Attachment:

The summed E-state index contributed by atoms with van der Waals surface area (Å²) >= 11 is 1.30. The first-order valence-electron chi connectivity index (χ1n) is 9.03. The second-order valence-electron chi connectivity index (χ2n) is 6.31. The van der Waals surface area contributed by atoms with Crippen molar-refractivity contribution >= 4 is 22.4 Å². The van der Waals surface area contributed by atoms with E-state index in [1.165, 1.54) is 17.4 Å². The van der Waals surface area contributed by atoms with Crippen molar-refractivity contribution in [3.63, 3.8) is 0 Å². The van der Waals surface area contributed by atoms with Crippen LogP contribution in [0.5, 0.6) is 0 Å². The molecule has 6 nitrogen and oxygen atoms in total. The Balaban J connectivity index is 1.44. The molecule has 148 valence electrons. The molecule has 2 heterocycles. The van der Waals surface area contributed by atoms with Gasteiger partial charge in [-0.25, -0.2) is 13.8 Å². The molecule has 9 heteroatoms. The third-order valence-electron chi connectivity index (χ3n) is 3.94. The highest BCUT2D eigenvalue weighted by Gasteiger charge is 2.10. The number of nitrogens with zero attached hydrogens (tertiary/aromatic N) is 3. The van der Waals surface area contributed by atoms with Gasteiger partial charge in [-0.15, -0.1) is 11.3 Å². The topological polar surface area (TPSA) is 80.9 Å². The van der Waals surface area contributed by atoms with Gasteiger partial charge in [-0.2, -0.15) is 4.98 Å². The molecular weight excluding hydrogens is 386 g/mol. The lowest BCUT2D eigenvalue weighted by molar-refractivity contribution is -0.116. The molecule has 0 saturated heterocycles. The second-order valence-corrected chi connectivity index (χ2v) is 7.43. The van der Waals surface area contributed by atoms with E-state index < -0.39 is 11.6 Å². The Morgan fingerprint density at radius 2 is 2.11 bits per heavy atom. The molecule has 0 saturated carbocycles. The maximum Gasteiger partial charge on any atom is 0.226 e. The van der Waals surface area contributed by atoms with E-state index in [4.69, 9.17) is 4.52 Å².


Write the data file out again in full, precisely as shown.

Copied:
The summed E-state index contributed by atoms with van der Waals surface area (Å²) >= 11 is 1.30. The first-order valence-electron chi connectivity index (χ1n) is 9.03. The second-order valence-electron chi connectivity index (χ2n) is 6.31. The van der Waals surface area contributed by atoms with Crippen molar-refractivity contribution >= 4 is 22.4 Å². The van der Waals surface area contributed by atoms with E-state index in [1.165, 1.54) is 17.4 Å². The van der Waals surface area contributed by atoms with Crippen molar-refractivity contribution in [3.63, 3.8) is 0 Å². The van der Waals surface area contributed by atoms with Crippen LogP contribution in [0.5, 0.6) is 0 Å². The molecule has 6 nitrogen and oxygen atoms in total. The Balaban J connectivity index is 1.44. The molecule has 148 valence electrons. The molecule has 2 heterocycles. The van der Waals surface area contributed by atoms with Gasteiger partial charge in [-0.25, -0.2) is 13.8 Å². The molecule has 9 heteroatoms. The third-order valence-electron chi connectivity index (χ3n) is 3.94. The highest BCUT2D eigenvalue weighted by Gasteiger charge is 2.10. The number of nitrogens with zero attached hydrogens (tertiary/aromatic N) is 3. The van der Waals surface area contributed by atoms with Gasteiger partial charge in [-0.15, -0.1) is 11.3 Å². The topological polar surface area (TPSA) is 80.9 Å². The van der Waals surface area contributed by atoms with Gasteiger partial charge in [-0.2, -0.15) is 4.98 Å². The molecular weight excluding hydrogens is 386 g/mol. The lowest BCUT2D eigenvalue weighted by molar-refractivity contribution is -0.116. The molecule has 0 saturated heterocycles. The second-order valence-corrected chi connectivity index (χ2v) is 7.43. The van der Waals surface area contributed by atoms with E-state index < -0.39 is 11.6 Å². The Morgan fingerprint density at radius 2 is 2.11 bits per heavy atom. The molecule has 0 saturated carbocycles. The maximum Gasteiger partial charge on any atom is 0.226 e. The van der Waals surface area contributed by atoms with E-state index in [4.69, 9.17) is 4.52 Å².